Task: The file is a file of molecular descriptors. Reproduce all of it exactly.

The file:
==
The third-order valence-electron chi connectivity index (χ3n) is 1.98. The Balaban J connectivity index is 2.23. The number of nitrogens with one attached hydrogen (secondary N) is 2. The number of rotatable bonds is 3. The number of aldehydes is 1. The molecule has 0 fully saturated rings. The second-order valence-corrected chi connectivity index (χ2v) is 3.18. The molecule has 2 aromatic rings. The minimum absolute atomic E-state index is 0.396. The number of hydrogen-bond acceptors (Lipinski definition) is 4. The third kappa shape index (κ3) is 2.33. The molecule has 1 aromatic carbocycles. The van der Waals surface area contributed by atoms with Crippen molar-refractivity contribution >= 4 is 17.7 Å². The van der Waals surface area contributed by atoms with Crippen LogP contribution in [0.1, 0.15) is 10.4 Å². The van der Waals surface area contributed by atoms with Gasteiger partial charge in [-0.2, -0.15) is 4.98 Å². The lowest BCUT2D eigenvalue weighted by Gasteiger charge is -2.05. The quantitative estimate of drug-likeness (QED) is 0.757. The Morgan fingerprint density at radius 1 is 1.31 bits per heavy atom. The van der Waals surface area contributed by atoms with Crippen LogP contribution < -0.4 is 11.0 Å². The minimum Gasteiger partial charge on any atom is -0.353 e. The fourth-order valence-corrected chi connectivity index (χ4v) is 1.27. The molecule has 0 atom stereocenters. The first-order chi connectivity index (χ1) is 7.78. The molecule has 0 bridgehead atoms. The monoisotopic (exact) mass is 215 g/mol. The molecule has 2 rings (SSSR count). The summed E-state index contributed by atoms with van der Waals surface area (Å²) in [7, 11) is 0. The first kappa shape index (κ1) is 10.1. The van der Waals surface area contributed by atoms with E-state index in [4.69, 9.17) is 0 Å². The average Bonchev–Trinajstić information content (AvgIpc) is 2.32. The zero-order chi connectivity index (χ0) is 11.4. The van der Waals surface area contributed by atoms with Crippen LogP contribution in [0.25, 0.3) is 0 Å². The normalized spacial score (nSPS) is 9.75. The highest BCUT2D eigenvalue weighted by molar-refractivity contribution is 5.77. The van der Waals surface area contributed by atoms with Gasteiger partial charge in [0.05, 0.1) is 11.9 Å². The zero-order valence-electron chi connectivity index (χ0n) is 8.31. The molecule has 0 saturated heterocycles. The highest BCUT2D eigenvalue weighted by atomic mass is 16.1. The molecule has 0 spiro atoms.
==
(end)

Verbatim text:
The third-order valence-electron chi connectivity index (χ3n) is 1.98. The Balaban J connectivity index is 2.23. The number of nitrogens with one attached hydrogen (secondary N) is 2. The number of rotatable bonds is 3. The number of aldehydes is 1. The molecule has 0 fully saturated rings. The second-order valence-corrected chi connectivity index (χ2v) is 3.18. The molecule has 2 aromatic rings. The minimum absolute atomic E-state index is 0.396. The number of hydrogen-bond acceptors (Lipinski definition) is 4. The third kappa shape index (κ3) is 2.33. The molecule has 1 aromatic carbocycles. The van der Waals surface area contributed by atoms with Crippen molar-refractivity contribution >= 4 is 17.7 Å². The van der Waals surface area contributed by atoms with Crippen LogP contribution in [0.1, 0.15) is 10.4 Å². The van der Waals surface area contributed by atoms with Gasteiger partial charge in [-0.2, -0.15) is 4.98 Å². The lowest BCUT2D eigenvalue weighted by Gasteiger charge is -2.05. The quantitative estimate of drug-likeness (QED) is 0.757. The Morgan fingerprint density at radius 1 is 1.31 bits per heavy atom. The van der Waals surface area contributed by atoms with Crippen LogP contribution < -0.4 is 11.0 Å². The minimum Gasteiger partial charge on any atom is -0.353 e. The fourth-order valence-corrected chi connectivity index (χ4v) is 1.27. The molecule has 0 atom stereocenters. The first-order chi connectivity index (χ1) is 7.78. The molecule has 0 bridgehead atoms. The monoisotopic (exact) mass is 215 g/mol. The molecule has 2 rings (SSSR count). The summed E-state index contributed by atoms with van der Waals surface area (Å²) in [7, 11) is 0. The first kappa shape index (κ1) is 10.1. The van der Waals surface area contributed by atoms with E-state index in [4.69, 9.17) is 0 Å². The average Bonchev–Trinajstić information content (AvgIpc) is 2.32. The zero-order chi connectivity index (χ0) is 11.4. The van der Waals surface area contributed by atoms with Crippen LogP contribution in [0.25, 0.3) is 0 Å². The normalized spacial score (nSPS) is 9.75. The highest BCUT2D eigenvalue weighted by molar-refractivity contribution is 5.77. The van der Waals surface area contributed by atoms with Gasteiger partial charge in [0.05, 0.1) is 11.9 Å². The zero-order valence-electron chi connectivity index (χ0n) is 8.31. The molecule has 0 saturated heterocycles. The highest BCUT2D eigenvalue weighted by atomic mass is 16.1. The molecule has 0 spiro atoms.